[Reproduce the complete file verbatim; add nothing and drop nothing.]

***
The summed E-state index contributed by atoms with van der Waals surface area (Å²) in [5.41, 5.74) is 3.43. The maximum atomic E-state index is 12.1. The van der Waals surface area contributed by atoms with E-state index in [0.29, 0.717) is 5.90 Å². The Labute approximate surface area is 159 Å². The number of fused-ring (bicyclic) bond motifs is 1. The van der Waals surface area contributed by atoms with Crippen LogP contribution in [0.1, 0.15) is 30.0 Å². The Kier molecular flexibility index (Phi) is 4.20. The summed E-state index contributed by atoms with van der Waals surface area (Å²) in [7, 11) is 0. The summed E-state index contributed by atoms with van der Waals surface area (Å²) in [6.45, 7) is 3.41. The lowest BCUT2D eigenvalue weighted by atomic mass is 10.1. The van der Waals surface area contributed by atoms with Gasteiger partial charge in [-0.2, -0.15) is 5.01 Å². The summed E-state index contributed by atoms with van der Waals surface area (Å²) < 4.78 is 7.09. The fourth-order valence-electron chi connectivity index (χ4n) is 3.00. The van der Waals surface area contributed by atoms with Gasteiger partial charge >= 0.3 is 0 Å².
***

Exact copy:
The summed E-state index contributed by atoms with van der Waals surface area (Å²) in [5.41, 5.74) is 3.43. The maximum atomic E-state index is 12.1. The van der Waals surface area contributed by atoms with E-state index in [0.29, 0.717) is 5.90 Å². The Labute approximate surface area is 159 Å². The number of fused-ring (bicyclic) bond motifs is 1. The van der Waals surface area contributed by atoms with Crippen LogP contribution in [0.1, 0.15) is 30.0 Å². The Kier molecular flexibility index (Phi) is 4.20. The summed E-state index contributed by atoms with van der Waals surface area (Å²) in [7, 11) is 0. The summed E-state index contributed by atoms with van der Waals surface area (Å²) in [6.45, 7) is 3.41. The lowest BCUT2D eigenvalue weighted by atomic mass is 10.1. The van der Waals surface area contributed by atoms with Gasteiger partial charge in [-0.2, -0.15) is 5.01 Å². The summed E-state index contributed by atoms with van der Waals surface area (Å²) < 4.78 is 7.09. The fourth-order valence-electron chi connectivity index (χ4n) is 3.00. The van der Waals surface area contributed by atoms with Gasteiger partial charge >= 0.3 is 0 Å².